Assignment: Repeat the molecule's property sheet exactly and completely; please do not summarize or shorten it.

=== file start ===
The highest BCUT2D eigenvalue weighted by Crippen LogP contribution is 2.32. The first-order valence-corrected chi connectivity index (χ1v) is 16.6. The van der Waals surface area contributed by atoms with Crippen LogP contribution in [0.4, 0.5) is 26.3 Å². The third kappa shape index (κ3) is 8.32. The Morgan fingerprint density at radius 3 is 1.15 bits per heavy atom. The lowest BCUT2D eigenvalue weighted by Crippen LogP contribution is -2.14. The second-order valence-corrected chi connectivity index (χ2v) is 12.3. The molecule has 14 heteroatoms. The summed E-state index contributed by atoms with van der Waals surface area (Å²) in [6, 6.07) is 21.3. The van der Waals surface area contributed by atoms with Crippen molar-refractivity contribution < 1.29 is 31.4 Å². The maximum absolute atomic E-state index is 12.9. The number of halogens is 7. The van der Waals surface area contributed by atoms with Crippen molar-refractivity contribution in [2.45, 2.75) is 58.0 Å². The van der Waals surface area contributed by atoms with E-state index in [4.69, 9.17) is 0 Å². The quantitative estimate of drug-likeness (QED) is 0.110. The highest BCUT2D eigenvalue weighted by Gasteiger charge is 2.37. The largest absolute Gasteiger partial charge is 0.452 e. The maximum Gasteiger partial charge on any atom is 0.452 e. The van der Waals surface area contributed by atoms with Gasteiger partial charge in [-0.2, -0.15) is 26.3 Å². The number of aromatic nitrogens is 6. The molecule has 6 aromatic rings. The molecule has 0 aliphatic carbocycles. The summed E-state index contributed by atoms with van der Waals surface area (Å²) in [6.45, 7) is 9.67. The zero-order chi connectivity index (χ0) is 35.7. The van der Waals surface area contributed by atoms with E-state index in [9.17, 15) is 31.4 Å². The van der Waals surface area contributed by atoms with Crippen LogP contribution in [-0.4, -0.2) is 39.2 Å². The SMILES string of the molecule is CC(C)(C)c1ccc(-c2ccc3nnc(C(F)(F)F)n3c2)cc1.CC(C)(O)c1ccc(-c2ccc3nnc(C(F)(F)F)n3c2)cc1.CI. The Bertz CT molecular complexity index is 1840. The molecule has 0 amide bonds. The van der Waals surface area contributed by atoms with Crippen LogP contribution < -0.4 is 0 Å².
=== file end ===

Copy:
The highest BCUT2D eigenvalue weighted by Crippen LogP contribution is 2.32. The first-order valence-corrected chi connectivity index (χ1v) is 16.6. The van der Waals surface area contributed by atoms with Crippen LogP contribution in [0.4, 0.5) is 26.3 Å². The third kappa shape index (κ3) is 8.32. The Morgan fingerprint density at radius 3 is 1.15 bits per heavy atom. The lowest BCUT2D eigenvalue weighted by Crippen LogP contribution is -2.14. The second-order valence-corrected chi connectivity index (χ2v) is 12.3. The molecule has 14 heteroatoms. The summed E-state index contributed by atoms with van der Waals surface area (Å²) in [6, 6.07) is 21.3. The van der Waals surface area contributed by atoms with Crippen molar-refractivity contribution < 1.29 is 31.4 Å². The maximum absolute atomic E-state index is 12.9. The number of halogens is 7. The van der Waals surface area contributed by atoms with Crippen molar-refractivity contribution in [2.45, 2.75) is 58.0 Å². The van der Waals surface area contributed by atoms with E-state index in [4.69, 9.17) is 0 Å². The quantitative estimate of drug-likeness (QED) is 0.110. The highest BCUT2D eigenvalue weighted by Gasteiger charge is 2.37. The largest absolute Gasteiger partial charge is 0.452 e. The maximum Gasteiger partial charge on any atom is 0.452 e. The van der Waals surface area contributed by atoms with Gasteiger partial charge in [-0.2, -0.15) is 26.3 Å². The number of aromatic nitrogens is 6. The molecule has 6 aromatic rings. The molecule has 0 aliphatic carbocycles. The summed E-state index contributed by atoms with van der Waals surface area (Å²) in [6.45, 7) is 9.67. The zero-order chi connectivity index (χ0) is 35.7. The van der Waals surface area contributed by atoms with E-state index in [9.17, 15) is 31.4 Å². The van der Waals surface area contributed by atoms with Crippen LogP contribution in [-0.4, -0.2) is 39.2 Å². The SMILES string of the molecule is CC(C)(C)c1ccc(-c2ccc3nnc(C(F)(F)F)n3c2)cc1.CC(C)(O)c1ccc(-c2ccc3nnc(C(F)(F)F)n3c2)cc1.CI. The Bertz CT molecular complexity index is 1840. The molecule has 0 amide bonds. The van der Waals surface area contributed by atoms with Crippen LogP contribution < -0.4 is 0 Å².